NMR: Most authors are content with letting a cop, PI, or bored professional be the protagonist of the story – what made you choose a grifter?

JV:  Well, I was fascinated by the idea of a character who lied for a living. I wondered how he’d go about telling a truthful tale when, by his own admission, he can’t be trusted from word one. As readers will discover, honesty is the central issue of the novel, and the theme, “be honest,” is best explored by someone like Radar, who has such trouble in that area. Also, I had the name, Radar Hoverlander, long before I had the character. I thought it was a terrific name (it’s actually the name of the mechanism for putting probes down on other planets – radar-guided hover-landers) but knew I’d need a character who could “own” it. Cops and PIs didn’t seem sufficiently outrageous to wear a name I was committed to use.

 

NMR: The novel seems to have a satirical aspect. There is some hard-to-define element that is reminiscent of Elmore Leonard’s “Get Shorty”.  Was there one person or organization you had in mind or was it society in general or am I reading too much into the story?

JV:  Somewhere in the text I think I use the phrase, “Only victims get victimized.” I have a lot of sympathy for victims – some of these con artists are very clever – but at the same time I think each of us has a fundamental responsibility to look out for ourselves and protect our own interests. The modern world, from Enron to Madoff to Lehman Brothers, has made me cynical. On some level, I think everyone is a scam artist, and even people who promise you “fair value for money” would happily offer a little less than fair value if they thought they could get away with it. So, yeah, I guess I’ve channeled my natural skepticism into Radar, but let’s not forget that he’s entirely self-serving, so that any social commentary he offers must be taken with a boulder of salt.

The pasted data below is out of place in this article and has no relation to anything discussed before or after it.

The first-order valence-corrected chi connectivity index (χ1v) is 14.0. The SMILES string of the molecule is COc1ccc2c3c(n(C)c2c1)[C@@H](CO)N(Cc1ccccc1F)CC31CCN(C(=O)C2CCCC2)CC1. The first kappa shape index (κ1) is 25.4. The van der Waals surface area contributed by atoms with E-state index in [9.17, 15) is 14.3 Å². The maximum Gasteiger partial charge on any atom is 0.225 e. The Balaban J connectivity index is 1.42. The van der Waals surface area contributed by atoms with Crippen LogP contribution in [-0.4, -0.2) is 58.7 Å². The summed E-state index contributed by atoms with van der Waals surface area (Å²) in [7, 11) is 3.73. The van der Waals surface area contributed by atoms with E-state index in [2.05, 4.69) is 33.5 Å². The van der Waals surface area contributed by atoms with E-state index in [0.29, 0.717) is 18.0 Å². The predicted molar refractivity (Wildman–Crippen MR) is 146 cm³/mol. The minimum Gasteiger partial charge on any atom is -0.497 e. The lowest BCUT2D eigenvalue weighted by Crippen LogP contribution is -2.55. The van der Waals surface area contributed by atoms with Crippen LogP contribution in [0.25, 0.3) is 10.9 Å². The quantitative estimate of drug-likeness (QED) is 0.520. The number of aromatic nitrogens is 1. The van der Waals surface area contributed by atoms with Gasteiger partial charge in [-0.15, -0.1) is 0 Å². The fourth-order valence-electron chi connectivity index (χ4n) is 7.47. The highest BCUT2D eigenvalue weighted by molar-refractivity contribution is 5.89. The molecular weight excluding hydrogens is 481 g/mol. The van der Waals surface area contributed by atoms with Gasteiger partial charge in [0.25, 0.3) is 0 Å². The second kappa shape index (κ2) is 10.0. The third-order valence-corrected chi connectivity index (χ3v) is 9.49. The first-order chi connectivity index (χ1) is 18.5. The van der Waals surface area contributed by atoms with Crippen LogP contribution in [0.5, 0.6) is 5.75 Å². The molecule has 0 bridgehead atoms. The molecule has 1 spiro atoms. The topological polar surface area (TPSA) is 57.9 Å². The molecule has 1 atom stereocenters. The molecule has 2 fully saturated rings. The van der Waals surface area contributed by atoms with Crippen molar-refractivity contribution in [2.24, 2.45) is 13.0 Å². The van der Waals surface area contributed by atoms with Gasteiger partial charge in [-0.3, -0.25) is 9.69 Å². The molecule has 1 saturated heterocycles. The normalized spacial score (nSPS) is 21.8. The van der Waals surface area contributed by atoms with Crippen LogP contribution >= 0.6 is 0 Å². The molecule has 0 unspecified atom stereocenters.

NMR:  Readers will no doubt have fun reading this; did you have fun writing it? 

JV:  You know, I had a ball. The best thing about writing is how empowering it is. There are things I can’t do in the real world that I can easily do in the world of my imagining. Firing a gun, for example. I’ve tried it, at a shooting range, and it hurts! But characters in my stories can shoot guns, run scams, be devious, compete, connive and collude in ways that I can – literally – only imagine. Most writers will tell you that the best thing about writing is that you get to play God. Or maybe that’s just me.

Also, when I embarked on The California Roll, I was determined to hew to the good advice I once received, “Keep giving them you until you is what they want.” I wanted my characters, voices, and actions to be fundamentally pleasing to me. So, you could say that during every writing day my only goal was to delight myself. So how could I not have a good time?

Further to the point (and man, I do prattle on), I consider creativity to be a human activity that’s strongly pro-survival. Were it otherwise, we’d still be living in trees wondering where our next banana was coming from. When we think about other pro-survival activities, like making love, giving love or working hard, we see that these activities are chemically rewarded by brain biology: endorphins, yeah? Every time I write, I experience a writer’s high. I’m experiencing it now.